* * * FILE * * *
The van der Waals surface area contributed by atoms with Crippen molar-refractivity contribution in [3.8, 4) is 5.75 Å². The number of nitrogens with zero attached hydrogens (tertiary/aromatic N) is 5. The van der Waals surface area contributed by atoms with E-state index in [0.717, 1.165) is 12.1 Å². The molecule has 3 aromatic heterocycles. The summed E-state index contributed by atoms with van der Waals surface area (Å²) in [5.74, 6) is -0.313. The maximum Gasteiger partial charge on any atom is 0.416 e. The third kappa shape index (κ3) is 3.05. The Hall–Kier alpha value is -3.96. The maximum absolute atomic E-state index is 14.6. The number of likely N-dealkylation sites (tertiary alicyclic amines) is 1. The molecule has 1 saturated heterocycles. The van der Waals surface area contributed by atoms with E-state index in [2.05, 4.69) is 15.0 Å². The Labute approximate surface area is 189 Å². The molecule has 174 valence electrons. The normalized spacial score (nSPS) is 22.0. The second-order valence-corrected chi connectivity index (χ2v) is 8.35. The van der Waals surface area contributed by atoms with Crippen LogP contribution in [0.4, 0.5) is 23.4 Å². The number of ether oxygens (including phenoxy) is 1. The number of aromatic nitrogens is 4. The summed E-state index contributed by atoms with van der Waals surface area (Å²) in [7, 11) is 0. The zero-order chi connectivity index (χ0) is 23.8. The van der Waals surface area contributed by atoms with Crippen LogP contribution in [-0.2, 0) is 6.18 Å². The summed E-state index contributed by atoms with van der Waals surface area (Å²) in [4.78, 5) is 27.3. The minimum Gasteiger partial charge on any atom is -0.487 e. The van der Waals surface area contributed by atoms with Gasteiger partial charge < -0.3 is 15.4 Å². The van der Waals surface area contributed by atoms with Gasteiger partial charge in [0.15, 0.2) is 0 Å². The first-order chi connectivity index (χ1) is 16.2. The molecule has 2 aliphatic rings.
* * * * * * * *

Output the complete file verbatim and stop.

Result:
The van der Waals surface area contributed by atoms with Crippen molar-refractivity contribution in [3.8, 4) is 5.75 Å². The number of nitrogens with zero attached hydrogens (tertiary/aromatic N) is 5. The van der Waals surface area contributed by atoms with E-state index in [0.717, 1.165) is 12.1 Å². The molecule has 3 aromatic heterocycles. The summed E-state index contributed by atoms with van der Waals surface area (Å²) in [5.74, 6) is -0.313. The maximum Gasteiger partial charge on any atom is 0.416 e. The third kappa shape index (κ3) is 3.05. The Hall–Kier alpha value is -3.96. The maximum absolute atomic E-state index is 14.6. The number of likely N-dealkylation sites (tertiary alicyclic amines) is 1. The molecule has 1 saturated heterocycles. The van der Waals surface area contributed by atoms with E-state index in [2.05, 4.69) is 15.0 Å². The Labute approximate surface area is 189 Å². The molecule has 174 valence electrons. The normalized spacial score (nSPS) is 22.0. The second-order valence-corrected chi connectivity index (χ2v) is 8.35. The van der Waals surface area contributed by atoms with Crippen LogP contribution in [0.4, 0.5) is 23.4 Å². The number of ether oxygens (including phenoxy) is 1. The number of aromatic nitrogens is 4. The summed E-state index contributed by atoms with van der Waals surface area (Å²) in [7, 11) is 0. The zero-order chi connectivity index (χ0) is 23.8. The van der Waals surface area contributed by atoms with Crippen LogP contribution in [-0.2, 0) is 6.18 Å². The summed E-state index contributed by atoms with van der Waals surface area (Å²) in [4.78, 5) is 27.3. The minimum Gasteiger partial charge on any atom is -0.487 e. The van der Waals surface area contributed by atoms with Gasteiger partial charge < -0.3 is 15.4 Å². The van der Waals surface area contributed by atoms with Gasteiger partial charge in [0.15, 0.2) is 0 Å². The first-order chi connectivity index (χ1) is 16.2. The molecule has 2 aliphatic rings.